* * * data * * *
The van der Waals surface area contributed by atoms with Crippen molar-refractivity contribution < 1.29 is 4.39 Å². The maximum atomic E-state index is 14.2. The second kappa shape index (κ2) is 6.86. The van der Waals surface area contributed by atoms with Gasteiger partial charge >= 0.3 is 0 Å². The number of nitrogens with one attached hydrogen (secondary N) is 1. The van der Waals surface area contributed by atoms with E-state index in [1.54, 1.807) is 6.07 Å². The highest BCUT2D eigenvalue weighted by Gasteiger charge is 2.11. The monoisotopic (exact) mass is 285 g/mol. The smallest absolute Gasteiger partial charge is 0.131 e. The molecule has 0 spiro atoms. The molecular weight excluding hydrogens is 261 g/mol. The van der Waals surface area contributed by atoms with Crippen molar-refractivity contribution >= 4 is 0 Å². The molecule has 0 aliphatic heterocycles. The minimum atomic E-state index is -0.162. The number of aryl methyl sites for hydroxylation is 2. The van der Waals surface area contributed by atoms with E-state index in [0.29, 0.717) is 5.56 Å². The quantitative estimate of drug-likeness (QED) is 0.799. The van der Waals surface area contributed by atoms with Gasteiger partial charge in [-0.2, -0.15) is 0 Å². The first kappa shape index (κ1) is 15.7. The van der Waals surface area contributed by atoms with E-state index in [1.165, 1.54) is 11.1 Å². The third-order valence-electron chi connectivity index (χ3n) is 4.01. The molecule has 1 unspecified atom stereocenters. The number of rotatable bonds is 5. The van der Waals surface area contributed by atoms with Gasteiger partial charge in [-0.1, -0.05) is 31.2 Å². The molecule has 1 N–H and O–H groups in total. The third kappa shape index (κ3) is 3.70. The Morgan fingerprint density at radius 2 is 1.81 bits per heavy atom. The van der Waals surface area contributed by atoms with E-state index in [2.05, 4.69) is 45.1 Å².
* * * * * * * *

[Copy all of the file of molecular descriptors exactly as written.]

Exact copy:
The van der Waals surface area contributed by atoms with Crippen molar-refractivity contribution < 1.29 is 4.39 Å². The maximum atomic E-state index is 14.2. The second kappa shape index (κ2) is 6.86. The van der Waals surface area contributed by atoms with Gasteiger partial charge >= 0.3 is 0 Å². The number of nitrogens with one attached hydrogen (secondary N) is 1. The van der Waals surface area contributed by atoms with E-state index in [1.54, 1.807) is 6.07 Å². The highest BCUT2D eigenvalue weighted by Gasteiger charge is 2.11. The monoisotopic (exact) mass is 285 g/mol. The smallest absolute Gasteiger partial charge is 0.131 e. The molecule has 0 spiro atoms. The molecular weight excluding hydrogens is 261 g/mol. The van der Waals surface area contributed by atoms with Crippen molar-refractivity contribution >= 4 is 0 Å². The molecule has 0 aliphatic heterocycles. The minimum atomic E-state index is -0.162. The number of aryl methyl sites for hydroxylation is 2. The van der Waals surface area contributed by atoms with E-state index in [0.29, 0.717) is 5.56 Å². The quantitative estimate of drug-likeness (QED) is 0.799. The van der Waals surface area contributed by atoms with Gasteiger partial charge in [-0.2, -0.15) is 0 Å². The first kappa shape index (κ1) is 15.7. The van der Waals surface area contributed by atoms with E-state index in [1.165, 1.54) is 11.1 Å². The third-order valence-electron chi connectivity index (χ3n) is 4.01. The molecule has 1 unspecified atom stereocenters. The number of rotatable bonds is 5. The van der Waals surface area contributed by atoms with Gasteiger partial charge in [-0.1, -0.05) is 31.2 Å². The molecule has 1 N–H and O–H groups in total. The third kappa shape index (κ3) is 3.70. The Morgan fingerprint density at radius 2 is 1.81 bits per heavy atom. The van der Waals surface area contributed by atoms with E-state index in [2.05, 4.69) is 45.1 Å².